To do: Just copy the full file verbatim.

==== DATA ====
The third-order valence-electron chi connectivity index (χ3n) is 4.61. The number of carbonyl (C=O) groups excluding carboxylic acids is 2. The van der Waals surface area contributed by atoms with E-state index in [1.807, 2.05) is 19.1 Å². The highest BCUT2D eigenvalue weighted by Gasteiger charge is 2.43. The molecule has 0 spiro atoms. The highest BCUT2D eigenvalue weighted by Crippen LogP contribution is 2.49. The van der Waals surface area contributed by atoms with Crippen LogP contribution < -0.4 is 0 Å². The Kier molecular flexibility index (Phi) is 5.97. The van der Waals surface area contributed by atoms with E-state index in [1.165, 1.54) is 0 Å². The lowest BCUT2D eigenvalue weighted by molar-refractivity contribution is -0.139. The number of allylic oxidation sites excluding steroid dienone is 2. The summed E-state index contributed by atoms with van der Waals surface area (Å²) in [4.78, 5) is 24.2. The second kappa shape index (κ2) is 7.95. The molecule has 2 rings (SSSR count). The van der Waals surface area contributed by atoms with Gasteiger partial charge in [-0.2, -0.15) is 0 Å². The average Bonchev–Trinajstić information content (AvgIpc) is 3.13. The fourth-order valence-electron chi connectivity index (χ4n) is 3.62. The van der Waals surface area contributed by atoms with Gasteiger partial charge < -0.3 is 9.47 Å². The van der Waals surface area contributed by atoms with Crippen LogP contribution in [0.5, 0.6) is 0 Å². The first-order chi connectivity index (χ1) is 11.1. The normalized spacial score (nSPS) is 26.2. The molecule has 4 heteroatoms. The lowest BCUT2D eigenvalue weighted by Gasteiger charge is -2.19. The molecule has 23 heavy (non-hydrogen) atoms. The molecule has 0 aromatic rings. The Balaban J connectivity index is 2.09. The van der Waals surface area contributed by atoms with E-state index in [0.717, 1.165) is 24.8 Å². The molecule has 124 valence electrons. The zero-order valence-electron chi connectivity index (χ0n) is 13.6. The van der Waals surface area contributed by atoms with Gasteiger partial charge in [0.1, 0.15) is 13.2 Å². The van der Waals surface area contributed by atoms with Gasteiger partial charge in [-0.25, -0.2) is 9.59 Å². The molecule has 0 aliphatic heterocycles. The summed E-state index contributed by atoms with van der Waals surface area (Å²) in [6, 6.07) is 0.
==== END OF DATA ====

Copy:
The third-order valence-electron chi connectivity index (χ3n) is 4.61. The number of carbonyl (C=O) groups excluding carboxylic acids is 2. The van der Waals surface area contributed by atoms with E-state index in [1.807, 2.05) is 19.1 Å². The highest BCUT2D eigenvalue weighted by Gasteiger charge is 2.43. The molecule has 0 spiro atoms. The highest BCUT2D eigenvalue weighted by Crippen LogP contribution is 2.49. The van der Waals surface area contributed by atoms with Crippen LogP contribution < -0.4 is 0 Å². The Kier molecular flexibility index (Phi) is 5.97. The van der Waals surface area contributed by atoms with E-state index in [1.165, 1.54) is 0 Å². The lowest BCUT2D eigenvalue weighted by molar-refractivity contribution is -0.139. The number of allylic oxidation sites excluding steroid dienone is 2. The summed E-state index contributed by atoms with van der Waals surface area (Å²) in [4.78, 5) is 24.2. The second kappa shape index (κ2) is 7.95. The molecule has 2 rings (SSSR count). The van der Waals surface area contributed by atoms with Gasteiger partial charge in [-0.2, -0.15) is 0 Å². The average Bonchev–Trinajstić information content (AvgIpc) is 3.13. The fourth-order valence-electron chi connectivity index (χ4n) is 3.62. The van der Waals surface area contributed by atoms with Gasteiger partial charge < -0.3 is 9.47 Å². The van der Waals surface area contributed by atoms with Crippen LogP contribution in [0.5, 0.6) is 0 Å². The first-order chi connectivity index (χ1) is 11.1. The normalized spacial score (nSPS) is 26.2. The molecule has 4 heteroatoms. The lowest BCUT2D eigenvalue weighted by Gasteiger charge is -2.19. The molecule has 23 heavy (non-hydrogen) atoms. The molecule has 0 aromatic rings. The Balaban J connectivity index is 2.09. The van der Waals surface area contributed by atoms with E-state index in [0.717, 1.165) is 24.8 Å². The molecule has 124 valence electrons. The zero-order valence-electron chi connectivity index (χ0n) is 13.6. The van der Waals surface area contributed by atoms with Gasteiger partial charge in [0.1, 0.15) is 13.2 Å². The van der Waals surface area contributed by atoms with Gasteiger partial charge in [-0.25, -0.2) is 9.59 Å². The molecule has 0 aliphatic heterocycles. The summed E-state index contributed by atoms with van der Waals surface area (Å²) in [6, 6.07) is 0.